10:05:  Barack Obama takes the oath of office.  Exhale!  How sweet that William Rehnquist died before he could administer the oath of office once again.  (Except that unfortunately, Obama doesn’t get to make his replacement appointment!)  John Roberts flubs the oath. Continue Reading »


January 19th 2009
Inauguration Day Roundup: don’t let the barn door hit ya where the good lord split ya edition

Posted under American history & happy endings

See ya, chump!

See ya, chump!

Some interesting news and views about the Baracktastic Husseineriffic Obamapalooza tomorrow:

I’m not teaching tomorrow, so I’ll have it parked in front of the set for the inauguration ceremony and the big speech.  I’ve watched every inauguration since Ronald Reagan’s second in 1985, with the exception of George W. Bush’s second inauguration in 2005.  It’s good to want to turn on the teevee again, isn’t it?

As of Tuesday afternoon–can everyone just get back to work already?  I mean, it’s not like the dudes in Washington don’t have a lot on their plates, aside from phesant and duck with the sour cherry chutney, right?


January 19th 2009
Martin Luther King holiday book review: Toni Morrison’s “A Mercy”

Posted under American history & art & book reviews & captivity & childhood & class & Gender & Intersectionality & race & women's history

Over the holiday weekend, I finally had an opportunity to sit down and read Toni Morrison’s A Mercy.  As a colonial American women’s historian, it would have been a must-read for me anyway, but Morrison’s book surpassed my already high expectations.  I don’t know how useful my review of the book will be to non-historians, but in keeping with the spirit of the day, I’ll offer a review of the book along with some thoughts about using novels in history classes after the jump.  Spoiler alert:  continue reading only if you don’t mind learning a few key plot details! Continue Reading »


January 18th 2009
Daughters and political dynasties

Posted under American history & childhood & nepotism & women's history


Like his two immediate predecessors in the U.S. Presidency, Bill Clinton and George W. Bush, Barack Obama is the father of daughters and only of daughters.  In fact, there are now (at least as of Tuesday) six U.S. Presidents since World War II who were the fathers of daughters only:  Harry S Truman (Margaret), Lyndon Johnson (Lynda and Luci), Richard Nixon (Tricia and Julie), Bill Clinton (Chelsea), George W. Bush (Barbara and Jenna), and Barack Obama (Sasha and Malia).  The other six postwar presidents–Dwight D. Eisenhower, John F. Kennedy, Gerald Ford, Jimmy Carter, Ronald Reagan, and George Bush–all had children of both sexes.  None had Only Eisenhower had boys only, and only one (Bush) has sons with prominent careers in electoral politics.  (I suppose radio talk show host Michael Reagan is in politics, loosely speaking, but I’m talking here about involvement in electoral politics.)  Am I missing anyone in this list?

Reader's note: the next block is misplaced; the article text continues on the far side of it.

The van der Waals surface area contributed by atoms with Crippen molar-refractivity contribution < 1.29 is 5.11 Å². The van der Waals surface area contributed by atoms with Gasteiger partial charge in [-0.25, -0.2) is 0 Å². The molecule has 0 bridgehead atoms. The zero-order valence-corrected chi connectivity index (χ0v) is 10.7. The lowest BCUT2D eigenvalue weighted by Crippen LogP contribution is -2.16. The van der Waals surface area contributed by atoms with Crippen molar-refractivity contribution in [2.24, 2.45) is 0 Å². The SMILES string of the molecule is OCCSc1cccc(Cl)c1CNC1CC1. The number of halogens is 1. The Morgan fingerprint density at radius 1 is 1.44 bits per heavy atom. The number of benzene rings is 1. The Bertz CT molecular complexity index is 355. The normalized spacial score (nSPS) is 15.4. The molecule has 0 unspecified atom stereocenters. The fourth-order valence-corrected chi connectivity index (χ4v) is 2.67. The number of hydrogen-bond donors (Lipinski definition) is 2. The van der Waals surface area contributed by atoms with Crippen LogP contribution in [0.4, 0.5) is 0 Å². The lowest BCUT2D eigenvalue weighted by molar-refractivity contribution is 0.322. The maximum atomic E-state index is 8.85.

We’ve only had two presidents whose sons also became president.  (And look how that worked out for us, with Mr. Worst and Mr. Second Worst President ever!)  Longtime readers know that I am opposed to nepotism and the creation of American aristocracies, but I recognize that wealth and a famous name are highly useful in launching a career in politics.  I wonder who the first daughter will be to follow her father into the White House?  (Or her mother?  Nah.  Not in my lifetime!)  A few of the women listed above have been active in politics because they married into political families–Julie Nixon Eisenhower is married to David Eisenhower, the grandson of the President after whom Camp David was named.  One married a politician:  Lynda Bird Johnson Robb is married to Chuck Robb, a former Virginia Governor and U.S. Senator.  But no daughters have chosen to become pols.  Most seem to cherish private life after their parents leave the White House.